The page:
I’ve worked in the tech industry for about five years now, and I still have trouble figuring out if I should have been paid overtime or not. For the record, I have not been paid a cent, either at my current job or my last two (which is the sum total of my tech world experience).

That is not to say I haven’t worked some crazy hours, but the laws can be so tricky with tech that it’s hard to know whether your employer is following the letter of the law or hacking the law to get a little more out of you for less.

So, to help my brothers and sisters in the tech world, here are some guidelines I picked up on the Leichter Law Firm PC page to help you find out whether you should be expecting time and a half for all that extra work you’ve put in the last few weeks.

First of all, if you’re on salary, that isn’t immediately disqualifying, but if you’re on a salary of more than $900 (or $913 to be exact) a week, then you won’t be getting overtime, no matter the hours. If you make more than $27.63 an hour, you also are out of luck. I actually make $30 right now, which is nice, except I’m just a tick over that sweet overtime pay.

Those aren’t the only factors, though. You can still get that overtime money if you aren’t involved in one of these key tech areas: systems analysis, designing or testing systems and programs, or some combination of those two. For systems analysis, that includes (and I’m quoting from the law firm’s text here), “consulting with users, or determining hardware, software, or system functional specifications.” For designing and testing, that includes (quoting again), “modifying computer systems or programs, which can include prototypes or user or system design specifications.”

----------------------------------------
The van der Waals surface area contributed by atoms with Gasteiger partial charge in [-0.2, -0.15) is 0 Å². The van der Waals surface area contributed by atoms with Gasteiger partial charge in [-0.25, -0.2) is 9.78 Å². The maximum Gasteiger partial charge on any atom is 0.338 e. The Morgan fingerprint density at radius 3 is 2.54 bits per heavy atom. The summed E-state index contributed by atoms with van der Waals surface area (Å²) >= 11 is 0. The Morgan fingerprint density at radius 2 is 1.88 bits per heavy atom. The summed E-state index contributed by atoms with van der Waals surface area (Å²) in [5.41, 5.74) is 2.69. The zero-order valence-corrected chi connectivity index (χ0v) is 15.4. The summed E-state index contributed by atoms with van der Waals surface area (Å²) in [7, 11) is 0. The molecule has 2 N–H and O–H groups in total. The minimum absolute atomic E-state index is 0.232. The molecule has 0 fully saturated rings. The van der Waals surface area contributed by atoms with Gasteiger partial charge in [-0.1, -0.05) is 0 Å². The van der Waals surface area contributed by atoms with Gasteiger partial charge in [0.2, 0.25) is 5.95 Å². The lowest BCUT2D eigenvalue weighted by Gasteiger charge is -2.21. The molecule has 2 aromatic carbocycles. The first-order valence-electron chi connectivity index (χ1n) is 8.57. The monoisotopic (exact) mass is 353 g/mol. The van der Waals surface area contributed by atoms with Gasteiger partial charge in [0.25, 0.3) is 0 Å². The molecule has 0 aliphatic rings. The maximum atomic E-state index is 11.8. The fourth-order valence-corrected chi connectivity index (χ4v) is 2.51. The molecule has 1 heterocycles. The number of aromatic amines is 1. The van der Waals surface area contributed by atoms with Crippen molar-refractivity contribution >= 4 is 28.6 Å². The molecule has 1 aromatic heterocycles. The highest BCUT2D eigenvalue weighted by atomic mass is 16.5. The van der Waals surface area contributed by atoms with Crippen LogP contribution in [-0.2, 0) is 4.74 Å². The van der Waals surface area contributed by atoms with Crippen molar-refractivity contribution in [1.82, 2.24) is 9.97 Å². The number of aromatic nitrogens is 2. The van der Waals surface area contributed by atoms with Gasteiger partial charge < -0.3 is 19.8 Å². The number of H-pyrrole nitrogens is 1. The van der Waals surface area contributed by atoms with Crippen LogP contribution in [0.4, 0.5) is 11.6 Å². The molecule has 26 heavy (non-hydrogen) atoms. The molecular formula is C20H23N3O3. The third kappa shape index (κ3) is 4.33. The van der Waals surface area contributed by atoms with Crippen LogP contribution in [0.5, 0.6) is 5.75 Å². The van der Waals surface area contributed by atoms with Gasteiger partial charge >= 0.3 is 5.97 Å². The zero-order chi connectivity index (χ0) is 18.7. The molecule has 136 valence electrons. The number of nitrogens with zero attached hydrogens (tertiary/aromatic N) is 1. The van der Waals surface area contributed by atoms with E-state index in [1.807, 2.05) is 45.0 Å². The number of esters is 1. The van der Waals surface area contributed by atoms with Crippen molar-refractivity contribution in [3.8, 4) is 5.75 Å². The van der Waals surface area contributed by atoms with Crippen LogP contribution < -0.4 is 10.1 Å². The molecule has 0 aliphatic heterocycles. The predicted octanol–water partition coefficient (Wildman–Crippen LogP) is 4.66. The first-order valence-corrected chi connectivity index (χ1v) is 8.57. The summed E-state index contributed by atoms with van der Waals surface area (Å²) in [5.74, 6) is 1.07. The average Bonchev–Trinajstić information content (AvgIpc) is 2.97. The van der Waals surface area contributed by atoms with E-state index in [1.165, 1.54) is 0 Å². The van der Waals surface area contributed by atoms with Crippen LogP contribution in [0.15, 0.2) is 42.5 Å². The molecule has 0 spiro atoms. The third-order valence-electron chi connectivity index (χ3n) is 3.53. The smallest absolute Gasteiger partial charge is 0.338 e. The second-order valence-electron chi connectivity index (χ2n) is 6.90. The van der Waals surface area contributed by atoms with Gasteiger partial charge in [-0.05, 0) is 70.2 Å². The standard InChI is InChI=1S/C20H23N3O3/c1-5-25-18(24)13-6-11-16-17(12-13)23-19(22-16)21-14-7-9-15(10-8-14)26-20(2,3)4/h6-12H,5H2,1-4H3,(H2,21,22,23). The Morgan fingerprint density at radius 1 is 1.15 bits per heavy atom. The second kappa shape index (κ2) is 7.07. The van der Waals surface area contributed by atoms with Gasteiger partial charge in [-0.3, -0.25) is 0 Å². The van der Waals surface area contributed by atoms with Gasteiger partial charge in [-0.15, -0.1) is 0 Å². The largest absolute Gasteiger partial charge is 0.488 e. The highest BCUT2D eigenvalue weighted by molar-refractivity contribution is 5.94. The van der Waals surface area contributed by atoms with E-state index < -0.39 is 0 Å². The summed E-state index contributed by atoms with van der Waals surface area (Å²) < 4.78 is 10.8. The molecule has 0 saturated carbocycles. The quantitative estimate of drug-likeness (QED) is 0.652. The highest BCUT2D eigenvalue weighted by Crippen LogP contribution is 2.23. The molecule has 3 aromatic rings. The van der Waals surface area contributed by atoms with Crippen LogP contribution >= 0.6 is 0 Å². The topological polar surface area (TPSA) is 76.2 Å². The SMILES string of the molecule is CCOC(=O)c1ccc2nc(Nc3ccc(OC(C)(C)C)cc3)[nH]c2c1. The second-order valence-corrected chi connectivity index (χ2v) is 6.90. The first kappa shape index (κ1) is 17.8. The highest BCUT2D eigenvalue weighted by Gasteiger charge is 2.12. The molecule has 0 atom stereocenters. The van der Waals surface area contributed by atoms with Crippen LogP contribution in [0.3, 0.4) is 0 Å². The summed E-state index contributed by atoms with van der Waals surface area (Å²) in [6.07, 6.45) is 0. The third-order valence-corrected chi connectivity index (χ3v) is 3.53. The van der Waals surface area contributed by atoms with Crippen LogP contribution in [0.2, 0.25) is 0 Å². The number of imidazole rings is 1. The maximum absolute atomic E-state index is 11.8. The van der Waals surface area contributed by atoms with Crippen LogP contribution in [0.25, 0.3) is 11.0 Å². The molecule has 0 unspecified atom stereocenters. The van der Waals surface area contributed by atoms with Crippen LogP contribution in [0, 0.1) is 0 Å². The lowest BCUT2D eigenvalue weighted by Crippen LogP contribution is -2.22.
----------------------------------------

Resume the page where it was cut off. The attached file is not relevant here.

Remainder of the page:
Is that clear?

Basically, for your average tech supporter who is dealing more with mechanical issues and not on the design and analysis end, overtime is still out there waiting for you. But if you’re doing the bulk of your work with systems, well, that’s definitely more fulfilling, but you’re missing out on income.

By the way, manufacturing and repairing computers still get you overtime, so if you’re on that end, be sure to check your pay stubs.

I hope this article has been helpful. It turns out, after this research, that my employers were always on the up and up with me, and I never did deserve overtime (at least according to the US government). I hope the case is the same for you, but if not, be sure to get in touch with someone to demand that extra cash (and back pay). Because, hey, tech is hard, and you’ve earned it.